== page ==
The investment will be broken down into three areas: $1 billion to expand genomic sequencing, $400 million to help build six research centers for genomic epidemiology and $300 million to build a national bioinformatics infrastructure - which will help build a repository of data. (Reuters)
Update: global vaccination drive
courtesy of The Economist:
- One billion doses of covid-19 vaccines have now been made.
- 840m doses have been administered around the world, more than 200m of which have been administered in the US
- 156 countries have mass-vaccination programmes underway
Half of eligible Californians have received at least one vaccine dose
The office of the Governor of California has announced that half of all Californians eligible for the vaccine have now received at least one dose. California extended eligibility to everyone aged 16 and up as of 15 April.
Alaska to offer free vaccinations to tourists
Alaska is to begin offering free covid-19 vaccinations to visitors to the state in a bid to kickstart its tourism industry, Governor Mike Dunleavy said on Friday.
The program will be carried out at its four major airports: Anchorage, Juneau, Ketchikan and Fairbanks.
"The idea is that we have access to vaccines, so why not use them? So this is what we’re saying to our tourists: If you come to Alaska - and this will start on June 1 - if you come to Alaska, you get a free vaccination," Dunleavy said, per the Anchorage Daily News.
Governor Cuomo publishes vaccine update
As of Friday, 12,872,765 doses of the coronavirus vaccine had been administered in New York, with 40.2% of the state's population having received at least one dose of the vaccine, while 27% are now fully vaccinated. 233,973 total doses were administered over the past 24 hours.
As of April 6, all New Yorkers age 16 and older are now eligible to schedule appointments to get vaccinated. To book a vaccine appointment in NYC, start by using the City's Vaccine Finder to search for a location near you.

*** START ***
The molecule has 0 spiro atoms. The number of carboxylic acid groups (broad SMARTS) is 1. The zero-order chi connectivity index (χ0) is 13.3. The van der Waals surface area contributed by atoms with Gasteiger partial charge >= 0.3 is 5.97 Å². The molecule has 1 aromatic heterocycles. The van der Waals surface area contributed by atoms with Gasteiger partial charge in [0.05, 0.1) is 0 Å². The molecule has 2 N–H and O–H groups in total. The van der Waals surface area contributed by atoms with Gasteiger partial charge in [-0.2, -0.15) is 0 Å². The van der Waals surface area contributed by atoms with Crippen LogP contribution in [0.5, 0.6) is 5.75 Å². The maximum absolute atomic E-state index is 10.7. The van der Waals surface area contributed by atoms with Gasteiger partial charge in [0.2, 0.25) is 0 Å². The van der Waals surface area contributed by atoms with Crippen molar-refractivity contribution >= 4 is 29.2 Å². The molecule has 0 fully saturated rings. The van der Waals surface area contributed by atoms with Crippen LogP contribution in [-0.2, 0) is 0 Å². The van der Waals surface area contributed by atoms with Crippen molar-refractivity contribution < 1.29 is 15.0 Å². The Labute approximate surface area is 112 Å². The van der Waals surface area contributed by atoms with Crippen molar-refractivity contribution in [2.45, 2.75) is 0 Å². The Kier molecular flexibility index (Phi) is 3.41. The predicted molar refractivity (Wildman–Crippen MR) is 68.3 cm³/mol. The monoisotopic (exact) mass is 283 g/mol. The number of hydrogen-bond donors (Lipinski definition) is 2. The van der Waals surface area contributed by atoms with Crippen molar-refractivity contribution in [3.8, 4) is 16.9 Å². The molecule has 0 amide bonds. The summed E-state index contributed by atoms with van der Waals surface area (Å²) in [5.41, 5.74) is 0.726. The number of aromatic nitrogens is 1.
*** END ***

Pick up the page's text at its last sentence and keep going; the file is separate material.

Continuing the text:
J&J scientists refute "class effect" to blame for clots in those who got its vaccine
Scientists at Johnson & Johnson on Friday refuted an assertion in a major medical journal that the design of their covid-19 vaccine, which is similar AstraZeneca's, may explain why both have been linked to very rare brain blood clots in some vaccine recipients.
The United States earlier this week paused distribution of the J&J vaccine to investigate six cases of a rare brain blood clot known as cerebral venous sinus thrombosis (CVST), accompanied by a low blood platelet count, in US women under age 50, out of about 7 million people who got the shot.
The blood clots in patients who received the J&J vaccine bear close resemblance to 169 cases in Europe reported with the AstraZeneca vaccine, out of 34 million doses administered there.
Both vaccines are based on a new technology that uses a modified version of adenoviruses, which cause the common cold, as vectors to ferry instructions to human cells. Several scientists have suggested the issue may be a "class effect" linked to this type of vaccine.
In a letter on Friday in the New England Journal of Medicine, J&J scientists refuted a case report published earlier this week by Kate Lynn-Muir and colleagues at the University of Nebraska, who asserted that the rare blood clots "could be related to adenoviral vector vaccines."
In an interview with Reuters on Thursday, Dr. Anthony Fauci, the top US infectious disease expert and an adviser to the White House, said the fact that they are both adenovirus vector vaccines is a "pretty obvious clue" that the cases could be linked to the vector. "Whether that is the reason, I can't say for sure, but it certainly is something that raises suspicion," Fauci said.